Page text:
Nova Scotia

Girls safe after arena roof snow buries car

Two 11-year-old Nova Scotia girls are safe after snow slides off the Parrsboro Lions Arena roof and buries the car they are sitting in.

Two 11-year-old girls are safe after the car they were sitting in was buried in snow from the Parrsboro Lions Arena roof on Saturday.

The two girls, Ashley Hilling and Samantha Levangie — defensive players for the Antigonish Bulldogs Peewee hockey team — had just climbed into the back of a car, leaving one door partly open, when the snow slid off the arena's roof.

"I was getting in the car, Samantha was already in, and I was just about to pull my foot in when it all fell and slammed on my foot — the door," Hilling said.

"I was talking to Ashley and then the next thing I heard was her screaming," Levangie said.

RCMP Const. Dal Hutchinson, a coach for the other team, the Parrsboro Predators, said he was inside the rink when the snow fell, burying four cars altogether and smashing their windshields.

"There was a loud noise, which sounded a lot like a freight train," Hutchinson said. "Someone said 'that's the snow coming off the roof.' Within a minute, less than a minute, someone came running in the rink saying there were two young girls trapped in a car."

Hutchinson said the car with the two girls inside was almost entombed by wet heavy snow.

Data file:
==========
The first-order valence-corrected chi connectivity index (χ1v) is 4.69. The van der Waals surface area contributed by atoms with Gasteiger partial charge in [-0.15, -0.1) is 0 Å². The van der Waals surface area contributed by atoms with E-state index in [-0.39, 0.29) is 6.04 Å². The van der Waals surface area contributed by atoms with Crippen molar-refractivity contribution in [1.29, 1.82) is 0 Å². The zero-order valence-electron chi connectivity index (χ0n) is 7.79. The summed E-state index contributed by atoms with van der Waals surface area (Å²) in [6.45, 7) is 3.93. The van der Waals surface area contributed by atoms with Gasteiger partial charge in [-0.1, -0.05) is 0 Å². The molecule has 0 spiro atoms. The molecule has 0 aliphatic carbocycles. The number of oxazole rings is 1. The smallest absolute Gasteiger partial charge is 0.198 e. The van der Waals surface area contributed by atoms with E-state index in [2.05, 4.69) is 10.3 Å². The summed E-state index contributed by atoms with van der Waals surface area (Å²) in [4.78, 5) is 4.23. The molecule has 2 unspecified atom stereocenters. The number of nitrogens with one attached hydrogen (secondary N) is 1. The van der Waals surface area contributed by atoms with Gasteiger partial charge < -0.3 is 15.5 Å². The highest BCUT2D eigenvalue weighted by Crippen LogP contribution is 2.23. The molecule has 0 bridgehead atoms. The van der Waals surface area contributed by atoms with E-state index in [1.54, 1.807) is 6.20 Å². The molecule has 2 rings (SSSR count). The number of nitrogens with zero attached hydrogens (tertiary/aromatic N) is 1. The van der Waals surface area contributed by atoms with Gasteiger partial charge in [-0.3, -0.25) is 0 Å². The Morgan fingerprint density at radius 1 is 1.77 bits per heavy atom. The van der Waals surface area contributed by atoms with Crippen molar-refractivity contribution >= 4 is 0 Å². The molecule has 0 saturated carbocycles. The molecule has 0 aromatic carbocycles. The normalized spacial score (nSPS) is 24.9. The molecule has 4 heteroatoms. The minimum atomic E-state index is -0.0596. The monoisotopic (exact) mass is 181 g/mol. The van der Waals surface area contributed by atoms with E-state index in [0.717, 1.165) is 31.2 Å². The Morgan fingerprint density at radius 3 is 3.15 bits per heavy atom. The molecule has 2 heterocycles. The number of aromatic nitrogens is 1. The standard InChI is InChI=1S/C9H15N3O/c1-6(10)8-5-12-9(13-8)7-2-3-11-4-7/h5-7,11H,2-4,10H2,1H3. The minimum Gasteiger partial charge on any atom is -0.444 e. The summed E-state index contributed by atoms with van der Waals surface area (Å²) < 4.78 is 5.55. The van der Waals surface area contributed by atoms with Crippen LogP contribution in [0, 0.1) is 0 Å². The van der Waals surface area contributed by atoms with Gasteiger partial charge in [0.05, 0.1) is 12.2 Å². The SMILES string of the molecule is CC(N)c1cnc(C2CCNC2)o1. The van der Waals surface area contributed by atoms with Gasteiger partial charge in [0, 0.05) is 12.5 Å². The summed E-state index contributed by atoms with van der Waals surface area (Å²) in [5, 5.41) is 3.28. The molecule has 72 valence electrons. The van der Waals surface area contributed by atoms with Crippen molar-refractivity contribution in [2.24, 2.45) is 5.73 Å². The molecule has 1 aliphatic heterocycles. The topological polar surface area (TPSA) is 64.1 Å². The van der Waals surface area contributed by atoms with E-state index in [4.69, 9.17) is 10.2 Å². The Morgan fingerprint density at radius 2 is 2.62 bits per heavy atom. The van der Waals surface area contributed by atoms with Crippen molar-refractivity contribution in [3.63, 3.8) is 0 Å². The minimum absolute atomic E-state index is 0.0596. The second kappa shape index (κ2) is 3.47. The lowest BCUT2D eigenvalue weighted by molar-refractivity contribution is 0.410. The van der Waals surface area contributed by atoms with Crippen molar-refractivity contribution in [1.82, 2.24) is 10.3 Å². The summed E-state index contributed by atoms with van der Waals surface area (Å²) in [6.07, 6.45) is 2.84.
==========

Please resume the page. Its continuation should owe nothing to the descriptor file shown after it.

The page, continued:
"Pretty near three-quarters buried by snow," he said. "All you could see was the back window and the roof of the vehicle, and there was a lot of commotion, there was a lot of screaming."

The front seat was filled with snow, he said. A coach and parents with shovels managed to rescue the girls, bending the car door in the process.

Levangie's father, Jim Levangie, was there to help with the rescue.

"Oh, just terrified, absolutely," he said. "We did get the door open enough to get her foot out, and pulled the girls out."

The girls were taken to hospital as a precautionary measure. Levangie needed three stitches on a finger, and Hilling's foot was badly bruised.

A local blueberry farmer arrived with a tractor to make sure no one else was buried in snow.

"We had probably close to 30 people there, going through the snow, because we did not know at the time if there was any other persons buried in the snow," Hutchinson said.

Hutchinson blamed a heavy snowfall and fluctuating temperatures for the accident.

Jim Levangie said he heard that snow fell from the other side of the arena Friday night.

"Why was there no barricades?" he asked. "Why was there no caution tape? Why was there no warning?"

He said the scare in Parrsboro should remind people it's important to keep snow from building up on the roofs of large public buildings, especially those with pitched roofs.

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